Thursday, November 12, 2009

NPR Sunday Puzzle (Nov 8): Mirror, Mirror on the Wall...

NPR Sunday Puzzle (Nov 8): Mirror, Mirror on the Wall...:
Q: If you write 'WOW' in capital letters and hold up a mirror at the side of the word, you'll see 'WOW' perfectly reflected in the mirror. Here's the puzzle: Think of a nationality and write it in capital letters. If you remove one stroke from the first letter, and one stroke from the last letter, and hold up a mirror at the side, the name of the nationality will be perfectly reflected in the mirror. What nationality is it?
Looking at the comments that were added to end of last week's puzzle (regarding this week's puzzle), the most prevalent misunderstanding is what is meant by removing a pair of strokes and then looking at the reflection. Personally I hate it when a puzzle needs explanation but I think it is necessary this week to clear up the confusion. Basically if you take the name of the nationality as written in uppercase letters, it won't be horizontally symmetric. But if you remove a stroke from the first letter, and a stroke from the last letter, the remaining pattern of strokes will look the same when you reflect them in a mirror.

The alternate interpretation, and perhaps how this could have been made more elegant is to think of shifting a stroke in the first and last letters slightly. Then the resulting reflection would be of the original nationality, rather than just a horizontally reflective pattern of strokes.

Edit: The two hints hidden above were "prevalent" and "I hate it". René Préval is the current President of the Republic of Haiti.
A: HAITIAN --> IIAITIAII

38 comments:

  1. Here's my standard reminder... don't post the answer or any outright spoilers before the deadline of Thursday at 3pm ET. If you know the answer, click the link and submit it to NPR, but don't give it away here. Thank you.

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  2. Blaine, excellent analysis (but overly revealing clue!).

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  3. Blaine, nicely (and clearly) said.

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  4. I find myself wondering if Will has some underling assuming too much responsibility. I picture, wrongly or otherwise, some young guy speaking on the phone to his significant-other-of-the-day while devoting less than half of his attention to his job... If one removes a stroke from both the first and last letters, one cannot possibly be seeing "the name of the nationality" on the paper or in the mirror.

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  5. Rearrange, shift, move, whatever we call it the puzzle is flawed. Perhaps before the clues are broadcast a couple of people should try to solve it and maybe find the flaws if there are any.

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  6. Did not Will read the puzzle on the air? It seems he should have known there was an error. grrrrrrrrrrrrrrrr!!!!!

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  7. CARL, Wow! I'm glad you're back.

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  8. No you're not; I ramble and digress and bore you bloggers to tears. ;-)

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  9. I suppose I'm not blunted by reality, 'cuz i got this one right away!

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  10. Some of you are over complicating the puzzle. Removing a stoke means, for example, taking the slanted stroke from an N which leaves I I. After doing this at the beginning and end you have a bunch of horizontally symetrical letters which no longer spell the original nationality.

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  11. Richard Rausch, And so that makes the "puzzle" worse than we thought?

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  12. I thought I was the king of all puzzle-solving in my house, but when I missed the radio show this morning, the NPR puzzle was left to my son. He solved it in about thirty seconds. I have been usurped :(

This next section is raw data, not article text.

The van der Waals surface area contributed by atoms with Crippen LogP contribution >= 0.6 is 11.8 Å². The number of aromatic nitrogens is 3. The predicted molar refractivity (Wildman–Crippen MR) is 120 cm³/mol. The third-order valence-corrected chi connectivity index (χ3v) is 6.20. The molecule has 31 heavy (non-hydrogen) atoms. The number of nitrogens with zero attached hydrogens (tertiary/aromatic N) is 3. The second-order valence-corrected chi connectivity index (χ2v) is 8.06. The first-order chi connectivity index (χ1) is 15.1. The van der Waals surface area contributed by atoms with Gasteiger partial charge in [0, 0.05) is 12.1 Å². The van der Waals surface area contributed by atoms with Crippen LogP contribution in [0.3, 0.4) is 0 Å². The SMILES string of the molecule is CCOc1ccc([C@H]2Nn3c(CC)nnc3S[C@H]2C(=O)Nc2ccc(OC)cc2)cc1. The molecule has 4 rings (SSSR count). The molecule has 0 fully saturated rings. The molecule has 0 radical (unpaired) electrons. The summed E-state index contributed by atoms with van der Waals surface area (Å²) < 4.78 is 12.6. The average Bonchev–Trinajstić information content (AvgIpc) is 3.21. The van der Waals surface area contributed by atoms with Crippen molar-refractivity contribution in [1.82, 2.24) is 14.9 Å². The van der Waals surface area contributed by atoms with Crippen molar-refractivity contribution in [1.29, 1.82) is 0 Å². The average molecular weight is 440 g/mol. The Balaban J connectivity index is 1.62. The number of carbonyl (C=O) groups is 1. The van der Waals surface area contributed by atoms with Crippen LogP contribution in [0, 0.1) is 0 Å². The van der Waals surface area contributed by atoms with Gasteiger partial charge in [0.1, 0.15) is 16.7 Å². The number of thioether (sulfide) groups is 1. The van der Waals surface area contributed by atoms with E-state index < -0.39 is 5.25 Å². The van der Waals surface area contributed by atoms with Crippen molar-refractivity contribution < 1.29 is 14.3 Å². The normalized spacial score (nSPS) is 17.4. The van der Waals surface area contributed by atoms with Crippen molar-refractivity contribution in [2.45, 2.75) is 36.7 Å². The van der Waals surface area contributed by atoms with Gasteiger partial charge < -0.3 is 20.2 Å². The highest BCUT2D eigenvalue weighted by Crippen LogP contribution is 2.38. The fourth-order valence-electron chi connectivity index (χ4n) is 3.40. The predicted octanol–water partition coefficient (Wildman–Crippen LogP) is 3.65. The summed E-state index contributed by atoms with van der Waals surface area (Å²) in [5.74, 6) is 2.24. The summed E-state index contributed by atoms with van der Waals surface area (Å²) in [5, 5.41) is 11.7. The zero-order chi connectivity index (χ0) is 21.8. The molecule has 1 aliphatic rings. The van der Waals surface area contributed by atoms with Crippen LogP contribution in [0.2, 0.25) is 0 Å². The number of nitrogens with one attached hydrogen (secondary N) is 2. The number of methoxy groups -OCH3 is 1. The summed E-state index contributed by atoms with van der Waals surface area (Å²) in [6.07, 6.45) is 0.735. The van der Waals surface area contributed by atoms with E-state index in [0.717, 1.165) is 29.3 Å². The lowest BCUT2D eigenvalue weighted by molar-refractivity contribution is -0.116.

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  13. I think I may have missed the boat on this one, but I'm going to have to go with shifting the strokes in both letters because as stated before, there is absolutely no way to remove a stroke in both letters and have any chance of reflecting the same nationality as you had previoulsy written in a mirror, impossible. So I Will assume--and I know that they say about making assumptions--that rather than saying "remove one stroke," he said "move one stroke."

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  14. One definition of remove is :to change the location, position
    However, in the puzzle on the NPR site "from" is also stated.
    This is misleading.

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  15. Hey patdugg79, I know all too well the combination of pride and embarrassment that comes from having a child top me at a sport or other challenge. But all for all the dads out there, and all the babies too, you don't have to be a doctor to figure out this one.

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  16. I'm hating the confusion surrounding the last two NPR puzzles, but Blaine explained this one very well.

    DAVE'S PUZZLE WHATEVER (I've lost track), and this one should be very easy:

    Remove the first letter from a nationality and reverse the resultant first two letters to get another nationality.

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  17. I think the mistake in the wording is that you are NOT intended to still have the word you started with. You remove a stroke from both first and last letter and what is left is something that looks the same in the mirror. I may be proved wrong (wouldn't be the first time, that's for sure), but I think Will's error was to say you would see "the name of the nationality" reflected perfectly.

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  18. Carl, I approached the puzzle the same way you did. Given that, I looked for nationalities that were symmetrical without the first and last letters.

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  19. Curtis, I'm sure I have the same answer alluded to by many of the bloggers on here. Just wanted to clarify what I see as the puzzle's flaw.

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  20. Carl, I think that you're right on with your explanation.

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  21. To guess this nationality, you need to find your thinking Cap. Sounds like a compass could help find this place.

    Personally, I'm slow as a turtle, so I need to relax to figure it out. Perhaps a drink? I don't like the Frappacino, so perhaps dlo.